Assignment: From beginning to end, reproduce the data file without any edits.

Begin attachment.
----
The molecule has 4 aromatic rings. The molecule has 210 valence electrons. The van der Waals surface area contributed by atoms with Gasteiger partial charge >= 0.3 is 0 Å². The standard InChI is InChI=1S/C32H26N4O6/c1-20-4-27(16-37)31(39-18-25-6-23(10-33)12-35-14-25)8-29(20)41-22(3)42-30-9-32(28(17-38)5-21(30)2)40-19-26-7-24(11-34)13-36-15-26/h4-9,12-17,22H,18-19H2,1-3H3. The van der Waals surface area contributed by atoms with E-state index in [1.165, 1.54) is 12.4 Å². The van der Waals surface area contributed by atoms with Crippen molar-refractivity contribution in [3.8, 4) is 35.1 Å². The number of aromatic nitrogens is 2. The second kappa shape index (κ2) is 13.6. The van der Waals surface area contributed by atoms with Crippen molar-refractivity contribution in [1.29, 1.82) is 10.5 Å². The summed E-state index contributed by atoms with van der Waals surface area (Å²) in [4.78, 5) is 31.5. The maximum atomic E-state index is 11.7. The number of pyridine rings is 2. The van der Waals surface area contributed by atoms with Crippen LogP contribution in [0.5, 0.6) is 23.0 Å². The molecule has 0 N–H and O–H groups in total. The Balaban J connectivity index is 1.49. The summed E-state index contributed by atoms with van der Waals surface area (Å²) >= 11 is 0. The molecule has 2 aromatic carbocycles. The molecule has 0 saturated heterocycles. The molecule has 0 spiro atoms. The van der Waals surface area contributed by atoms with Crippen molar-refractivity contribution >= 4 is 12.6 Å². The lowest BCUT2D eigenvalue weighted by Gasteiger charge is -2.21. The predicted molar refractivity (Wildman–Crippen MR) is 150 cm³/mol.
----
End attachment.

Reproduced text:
The molecule has 4 aromatic rings. The molecule has 210 valence electrons. The van der Waals surface area contributed by atoms with Gasteiger partial charge >= 0.3 is 0 Å². The standard InChI is InChI=1S/C32H26N4O6/c1-20-4-27(16-37)31(39-18-25-6-23(10-33)12-35-14-25)8-29(20)41-22(3)42-30-9-32(28(17-38)5-21(30)2)40-19-26-7-24(11-34)13-36-15-26/h4-9,12-17,22H,18-19H2,1-3H3. The van der Waals surface area contributed by atoms with E-state index in [1.165, 1.54) is 12.4 Å². The van der Waals surface area contributed by atoms with Crippen molar-refractivity contribution in [3.8, 4) is 35.1 Å². The number of aromatic nitrogens is 2. The second kappa shape index (κ2) is 13.6. The van der Waals surface area contributed by atoms with Crippen molar-refractivity contribution in [1.29, 1.82) is 10.5 Å². The summed E-state index contributed by atoms with van der Waals surface area (Å²) in [4.78, 5) is 31.5. The maximum atomic E-state index is 11.7. The number of pyridine rings is 2. The van der Waals surface area contributed by atoms with Crippen LogP contribution in [0.5, 0.6) is 23.0 Å². The molecule has 0 N–H and O–H groups in total. The Balaban J connectivity index is 1.49. The summed E-state index contributed by atoms with van der Waals surface area (Å²) >= 11 is 0. The molecule has 2 aromatic carbocycles. The molecule has 0 saturated heterocycles. The molecule has 0 spiro atoms. The van der Waals surface area contributed by atoms with Crippen molar-refractivity contribution >= 4 is 12.6 Å². The lowest BCUT2D eigenvalue weighted by Gasteiger charge is -2.21. The predicted molar refractivity (Wildman–Crippen MR) is 150 cm³/mol.